We are living for these pics of Dia de los Muertos, the holiday that honors the dead

Photo by Patrick Pilkington, instagram.com/p_cecil_p

Dia de Los Muertos, the Mexican holiday that celebrates the “day of the dead,” is not the Mexican Halloween.

Celebrated at the beginning of November, Dia de los Muertos is an important Mexican tradition, observed as a time to reflect upon memories of deceased relatives, and enjoy life by being with family and friends. Legend has it that on the night of Dia de los Muertos, spirits of the deceased will cross over to the living world, and everyone can party together until the spirits have to return the next day. On the scale of cool holidays, dancing and drinking tequila with the spirits of people you love is a good one.

Americans associate the holiday with Halloween because it is celebrated soon after Oct. 31, and people dress up in costumes with elaborately painted skulls on their faces. But those costumes are the images of “catrinas” (female) and “catrines” (male), skeletons that represent aristocrats from years gone by—reminders that even the rich end up dead, just like everybody else.

Celebrations vary in each region of Mexico, but some of the most lavish parties are in San Miguel de Allende (SMA), a UNESCO heritage site that is approximately 3 hours north of Mexico City. The town’s meticulously preserved architecture, and the gorgeous temperate weather of the Mexican mountains, have made SMA a top destination for visitors to enjoy luxurious hotels, restaurants, and spas. On holidays, as well as weekends, the residents and visitors alike fill the numerous bars and nightclubs, and the town becomes one big party.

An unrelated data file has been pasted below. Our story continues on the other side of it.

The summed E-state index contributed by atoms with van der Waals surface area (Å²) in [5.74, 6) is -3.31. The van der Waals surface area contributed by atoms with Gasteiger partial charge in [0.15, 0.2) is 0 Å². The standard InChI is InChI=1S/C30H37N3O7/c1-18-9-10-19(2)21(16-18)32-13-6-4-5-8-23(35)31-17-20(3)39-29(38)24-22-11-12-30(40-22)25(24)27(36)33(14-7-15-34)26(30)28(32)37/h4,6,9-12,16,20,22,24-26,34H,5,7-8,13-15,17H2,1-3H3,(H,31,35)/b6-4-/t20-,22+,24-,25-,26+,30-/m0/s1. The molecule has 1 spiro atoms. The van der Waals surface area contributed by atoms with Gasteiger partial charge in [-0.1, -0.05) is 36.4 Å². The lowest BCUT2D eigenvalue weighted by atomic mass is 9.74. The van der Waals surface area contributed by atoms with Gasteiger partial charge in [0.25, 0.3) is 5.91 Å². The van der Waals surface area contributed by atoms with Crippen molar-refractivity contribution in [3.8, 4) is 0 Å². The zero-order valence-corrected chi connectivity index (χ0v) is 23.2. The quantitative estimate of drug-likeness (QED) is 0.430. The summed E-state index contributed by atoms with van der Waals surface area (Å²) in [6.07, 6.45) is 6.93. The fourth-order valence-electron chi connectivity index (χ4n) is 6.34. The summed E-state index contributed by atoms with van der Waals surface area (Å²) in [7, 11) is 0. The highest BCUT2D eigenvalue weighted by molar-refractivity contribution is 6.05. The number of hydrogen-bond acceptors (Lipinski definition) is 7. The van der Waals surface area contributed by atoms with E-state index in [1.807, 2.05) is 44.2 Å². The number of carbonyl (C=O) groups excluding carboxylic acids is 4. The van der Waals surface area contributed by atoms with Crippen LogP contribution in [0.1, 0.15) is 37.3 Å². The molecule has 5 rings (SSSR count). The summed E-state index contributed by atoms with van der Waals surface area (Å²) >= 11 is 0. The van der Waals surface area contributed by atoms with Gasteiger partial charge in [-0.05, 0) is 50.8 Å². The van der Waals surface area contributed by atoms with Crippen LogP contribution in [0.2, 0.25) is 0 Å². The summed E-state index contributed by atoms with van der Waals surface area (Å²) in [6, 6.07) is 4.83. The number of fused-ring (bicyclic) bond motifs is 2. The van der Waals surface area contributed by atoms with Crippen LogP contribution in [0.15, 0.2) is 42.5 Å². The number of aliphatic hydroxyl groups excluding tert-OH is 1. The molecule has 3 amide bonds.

Patrick Pilkington, instagram.com/p_cecil_p

During Dia de los Muertos in SMA, a parade marches through the center of  town, as spectators gather to listen to mariachis play music and observe ceremonial demonstrations by indigenous nations:

Natalia Deanda instagram.com/holasanmiguel.tv/

Altars are placed around the city center, honoring the dead with photos, and are decorated with colorful grains and beans. This altar honors a journalist, who was killed for doing her job. (This would be a good time to mention, SMA is also popular because it is quite safe, as are most areas of Mexico.)

Jonnathan Tinoco, instagram.com/holasanmiguel.tv/

Guests at the beautiful Casa Tres Cervezas, a luxury vacation rental in SMA, celebrated Dia de los Muertos:

Hotel Matilda, with its famous restaurant and spa, hosted a glam party:

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And there were lots of party pics from around town:

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Many thanks to Patrick Pilkington, instagram.com/p_cecil_p, Jonnathan Tinoco, instagram.com/holasanmiguel.tv/, and Natalia Deanda instagram.com/holasanmiguel.tv/ for their photos.

Do you have travel photos to share? Email danrenzi@gaycities.com.

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